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Contact: Kimberly Szewczyk, 315-568-2991
On August 31, 2015, Women's Rights National Historical Park, in collaboration with the National Women's Hall of Fame, hosted a town hall meeting led by United States Treasurer Rosie Rios. A crowd of more than a hundred and fifty local community members gathered in the Wesleyan Chapel, site of the first Women's Rights Convention in 1848, to discuss which historical woman should be featured on the new $10.00 bill.
The Wesleyan Chapel served as a fitting place for a public forum regarding the first woman to be placed on paper money since Martha Washington. The 1848 convention initiated the 72 year-long struggle for women's suffrage in the United States and ignited important conversations about equality that still persist today. Treasurer Rios began the meeting by stating she is "on the shoulders of great women who stood in this hall."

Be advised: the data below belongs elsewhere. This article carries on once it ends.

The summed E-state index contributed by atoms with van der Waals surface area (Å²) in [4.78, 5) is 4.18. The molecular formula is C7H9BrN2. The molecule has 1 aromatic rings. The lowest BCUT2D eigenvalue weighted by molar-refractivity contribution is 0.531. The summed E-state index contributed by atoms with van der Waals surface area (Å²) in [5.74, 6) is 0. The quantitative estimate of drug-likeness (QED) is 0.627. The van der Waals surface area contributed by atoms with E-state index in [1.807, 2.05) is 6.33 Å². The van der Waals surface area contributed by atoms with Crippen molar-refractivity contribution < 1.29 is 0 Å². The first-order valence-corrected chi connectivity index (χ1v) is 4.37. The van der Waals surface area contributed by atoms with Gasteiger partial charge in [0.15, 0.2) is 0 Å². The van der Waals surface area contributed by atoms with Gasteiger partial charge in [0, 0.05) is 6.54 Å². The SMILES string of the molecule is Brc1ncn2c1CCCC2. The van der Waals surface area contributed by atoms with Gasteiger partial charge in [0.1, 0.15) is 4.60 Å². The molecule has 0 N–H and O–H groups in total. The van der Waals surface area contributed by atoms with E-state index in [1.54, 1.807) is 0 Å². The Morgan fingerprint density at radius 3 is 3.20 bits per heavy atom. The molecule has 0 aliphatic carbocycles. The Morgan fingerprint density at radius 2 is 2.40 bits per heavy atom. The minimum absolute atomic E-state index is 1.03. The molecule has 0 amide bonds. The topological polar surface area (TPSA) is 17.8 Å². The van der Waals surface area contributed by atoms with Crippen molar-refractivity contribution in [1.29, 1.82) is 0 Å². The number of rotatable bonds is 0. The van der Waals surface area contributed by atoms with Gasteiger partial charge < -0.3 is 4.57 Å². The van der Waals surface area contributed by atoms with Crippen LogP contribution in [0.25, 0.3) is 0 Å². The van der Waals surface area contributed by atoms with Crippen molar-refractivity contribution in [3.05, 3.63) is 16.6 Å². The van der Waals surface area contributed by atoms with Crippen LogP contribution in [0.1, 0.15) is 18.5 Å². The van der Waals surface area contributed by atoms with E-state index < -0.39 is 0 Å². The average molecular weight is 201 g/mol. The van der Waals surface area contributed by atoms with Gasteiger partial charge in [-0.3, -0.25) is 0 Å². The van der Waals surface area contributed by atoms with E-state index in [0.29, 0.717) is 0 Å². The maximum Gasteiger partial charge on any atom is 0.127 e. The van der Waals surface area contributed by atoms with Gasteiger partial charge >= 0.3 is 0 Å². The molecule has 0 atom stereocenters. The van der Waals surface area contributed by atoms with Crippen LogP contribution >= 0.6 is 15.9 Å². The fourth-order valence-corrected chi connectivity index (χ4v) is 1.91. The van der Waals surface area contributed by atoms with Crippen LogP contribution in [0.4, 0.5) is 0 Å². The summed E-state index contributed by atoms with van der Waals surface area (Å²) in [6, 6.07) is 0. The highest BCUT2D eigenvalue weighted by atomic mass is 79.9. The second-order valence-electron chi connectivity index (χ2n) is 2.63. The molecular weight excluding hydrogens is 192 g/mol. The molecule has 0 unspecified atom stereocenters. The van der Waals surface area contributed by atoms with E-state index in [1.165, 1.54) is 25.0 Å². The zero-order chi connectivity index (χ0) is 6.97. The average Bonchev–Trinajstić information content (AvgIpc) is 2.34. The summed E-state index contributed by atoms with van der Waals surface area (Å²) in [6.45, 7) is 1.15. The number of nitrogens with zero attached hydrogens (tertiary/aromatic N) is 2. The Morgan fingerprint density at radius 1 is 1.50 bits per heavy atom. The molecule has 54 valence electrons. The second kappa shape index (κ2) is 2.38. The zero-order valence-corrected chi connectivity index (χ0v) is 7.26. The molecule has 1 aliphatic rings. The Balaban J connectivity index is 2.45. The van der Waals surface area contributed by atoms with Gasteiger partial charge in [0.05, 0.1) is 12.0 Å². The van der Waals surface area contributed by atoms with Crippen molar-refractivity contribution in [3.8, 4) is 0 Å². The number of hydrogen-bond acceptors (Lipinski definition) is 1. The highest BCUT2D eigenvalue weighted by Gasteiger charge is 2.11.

For just over an hour in the balmy and brimming Chapel, Treasurer Rios conducted a lively question and answer. She whizzed through dozens of questions, many involving the decision to put a woman on the $10.00 rather than the $20.00 dollar bill, the re-design process, and anti-counterfeiting measures. Passionate members of the community offered support for prominent women such as Harriet Tubman, Eleanor Roosevelt, and Susan B. Anthony. One passionate community member argued Elizabeth Cady Stanton, the main organizer of the 1848 convention, should be on the $10.00. The treasurer cocnluded the meeting thanking the audience for their participation and lingered long enough to shake hands with a descendant of Harriet Tubman, one of the contenders whose portrait may grace the new currency.